Asian giant hornets, which feed on honeybees and can wipe out entire hives, have been found in the Nanaimo area, the first time the invasive species has been spotted on Vancouver Island.
B.C.’s Ministry of Agriculture said in an information bulletin Wednesday that Canadian and international experts have positively identified three giant hornets discovered in August.
Ministry of Agriculture entomologist Tracy Hueppelsheuser said two of the hornets were found by a beekeeper around his hives, while a third was located in someone’s backyard.
“Those are all we have right now,” she said. “So we’re hoping to let the public know and if anybody sees any more, we’d sure like to hear about it.”
The hornets, which are commonly found in China, Japan and the Korean Peninsula, can reach up to five centimetres in length with a wingspan up to seven centimetres.
“They have this big head with black eyes and then orange and black stripes on the abdomen, so it’s a pretty distinctive insect,” Hueppelsheuser said.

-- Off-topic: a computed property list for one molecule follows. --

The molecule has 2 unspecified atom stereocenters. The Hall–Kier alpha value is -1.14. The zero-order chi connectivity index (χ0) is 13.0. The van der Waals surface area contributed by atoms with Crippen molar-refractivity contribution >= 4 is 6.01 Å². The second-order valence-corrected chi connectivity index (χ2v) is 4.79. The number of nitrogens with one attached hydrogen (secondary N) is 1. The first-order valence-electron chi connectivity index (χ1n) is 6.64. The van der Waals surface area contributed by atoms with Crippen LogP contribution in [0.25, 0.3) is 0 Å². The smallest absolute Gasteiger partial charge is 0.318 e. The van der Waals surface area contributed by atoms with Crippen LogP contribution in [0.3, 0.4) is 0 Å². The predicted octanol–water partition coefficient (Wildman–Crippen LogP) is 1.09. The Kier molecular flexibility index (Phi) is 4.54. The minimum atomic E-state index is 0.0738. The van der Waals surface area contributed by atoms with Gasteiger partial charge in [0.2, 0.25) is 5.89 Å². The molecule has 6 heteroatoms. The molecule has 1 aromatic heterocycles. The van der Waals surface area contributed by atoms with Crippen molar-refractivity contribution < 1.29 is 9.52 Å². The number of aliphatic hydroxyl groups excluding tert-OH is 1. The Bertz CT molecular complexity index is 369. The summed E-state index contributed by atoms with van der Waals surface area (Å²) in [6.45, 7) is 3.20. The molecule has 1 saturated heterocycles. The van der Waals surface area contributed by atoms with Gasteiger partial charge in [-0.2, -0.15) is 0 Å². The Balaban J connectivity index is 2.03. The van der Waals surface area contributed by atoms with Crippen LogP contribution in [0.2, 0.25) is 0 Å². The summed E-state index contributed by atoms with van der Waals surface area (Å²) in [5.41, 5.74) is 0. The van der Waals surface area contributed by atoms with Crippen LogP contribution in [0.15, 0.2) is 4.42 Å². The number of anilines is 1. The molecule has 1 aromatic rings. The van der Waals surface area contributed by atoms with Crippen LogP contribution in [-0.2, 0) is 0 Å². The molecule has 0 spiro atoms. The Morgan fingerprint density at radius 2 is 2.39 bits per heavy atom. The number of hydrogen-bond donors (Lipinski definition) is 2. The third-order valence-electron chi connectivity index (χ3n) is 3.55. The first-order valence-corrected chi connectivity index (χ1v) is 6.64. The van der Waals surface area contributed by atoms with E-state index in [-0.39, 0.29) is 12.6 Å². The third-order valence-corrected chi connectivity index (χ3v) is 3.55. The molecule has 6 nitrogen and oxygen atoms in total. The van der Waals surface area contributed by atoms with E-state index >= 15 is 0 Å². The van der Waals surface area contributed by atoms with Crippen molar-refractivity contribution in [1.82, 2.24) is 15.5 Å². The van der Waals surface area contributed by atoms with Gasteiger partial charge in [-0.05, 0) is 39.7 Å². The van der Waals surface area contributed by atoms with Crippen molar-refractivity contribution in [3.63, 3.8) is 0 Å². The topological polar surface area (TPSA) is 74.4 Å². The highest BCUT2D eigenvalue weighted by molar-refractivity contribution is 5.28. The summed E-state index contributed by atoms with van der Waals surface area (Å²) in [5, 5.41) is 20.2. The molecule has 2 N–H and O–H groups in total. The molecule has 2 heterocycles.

Although they pose a risk to honeybees and other insects, Asian giant hornets aren’t particularly interested in humans or pets, health officials say.
“Even in eastern Asia, where they normally reside, interactions between this particular insect and humans are not common,” said Dr. Paul Hasselback, a medical health officer in Nanaimo.
“They aren’t types of hornets that are coming after humans or human food.”
They do nest on the ground, however, and will sting if disturbed. Given the hornets’ size, a single sting can be painful and cause swelling, redness and itching that can be treated with ice or a cold compress.
Of more concern is the prospect of multiple stings due the toxins that are released by giant hornets, Hasselback said.
People who suffer 10 or more stings might be at increased risk of developing an allergic reaction and should seek medical attention immediately, officials say.
“If there are multiple stings in particular, that can be enough of a dose of a venom to actually lead to other medical complications,” Hasselback said.
“So being aware of what those potential complications are to the toxin is something that we’ve tried to ensure that local practitioners are aware of.”